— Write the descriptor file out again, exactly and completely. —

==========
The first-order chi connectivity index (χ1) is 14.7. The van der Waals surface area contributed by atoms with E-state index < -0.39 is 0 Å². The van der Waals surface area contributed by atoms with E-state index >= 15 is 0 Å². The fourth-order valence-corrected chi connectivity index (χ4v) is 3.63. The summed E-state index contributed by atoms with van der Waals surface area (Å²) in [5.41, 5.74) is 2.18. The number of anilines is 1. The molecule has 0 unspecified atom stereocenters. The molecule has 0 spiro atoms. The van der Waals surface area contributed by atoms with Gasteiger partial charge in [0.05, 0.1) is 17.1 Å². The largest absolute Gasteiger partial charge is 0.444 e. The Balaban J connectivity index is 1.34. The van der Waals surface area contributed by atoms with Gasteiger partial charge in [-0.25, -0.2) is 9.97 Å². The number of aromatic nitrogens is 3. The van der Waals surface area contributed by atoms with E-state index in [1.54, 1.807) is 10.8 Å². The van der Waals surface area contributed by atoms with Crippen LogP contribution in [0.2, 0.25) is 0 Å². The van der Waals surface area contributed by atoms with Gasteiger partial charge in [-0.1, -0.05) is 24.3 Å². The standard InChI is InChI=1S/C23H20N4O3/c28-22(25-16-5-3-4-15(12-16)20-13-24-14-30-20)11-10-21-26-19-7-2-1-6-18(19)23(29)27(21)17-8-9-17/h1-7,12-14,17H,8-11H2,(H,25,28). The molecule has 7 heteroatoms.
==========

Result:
The first-order chi connectivity index (χ1) is 14.7. The van der Waals surface area contributed by atoms with E-state index < -0.39 is 0 Å². The van der Waals surface area contributed by atoms with E-state index >= 15 is 0 Å². The fourth-order valence-corrected chi connectivity index (χ4v) is 3.63. The summed E-state index contributed by atoms with van der Waals surface area (Å²) in [5.41, 5.74) is 2.18. The number of anilines is 1. The molecule has 0 unspecified atom stereocenters. The molecule has 0 spiro atoms. The van der Waals surface area contributed by atoms with Gasteiger partial charge in [0.05, 0.1) is 17.1 Å². The largest absolute Gasteiger partial charge is 0.444 e. The Balaban J connectivity index is 1.34. The van der Waals surface area contributed by atoms with Gasteiger partial charge in [-0.25, -0.2) is 9.97 Å². The number of aromatic nitrogens is 3. The van der Waals surface area contributed by atoms with E-state index in [1.54, 1.807) is 10.8 Å². The van der Waals surface area contributed by atoms with Crippen LogP contribution in [0.2, 0.25) is 0 Å². The van der Waals surface area contributed by atoms with Gasteiger partial charge in [-0.1, -0.05) is 24.3 Å². The standard InChI is InChI=1S/C23H20N4O3/c28-22(25-16-5-3-4-15(12-16)20-13-24-14-30-20)11-10-21-26-19-7-2-1-6-18(19)23(29)27(21)17-8-9-17/h1-7,12-14,17H,8-11H2,(H,25,28). The molecule has 7 heteroatoms.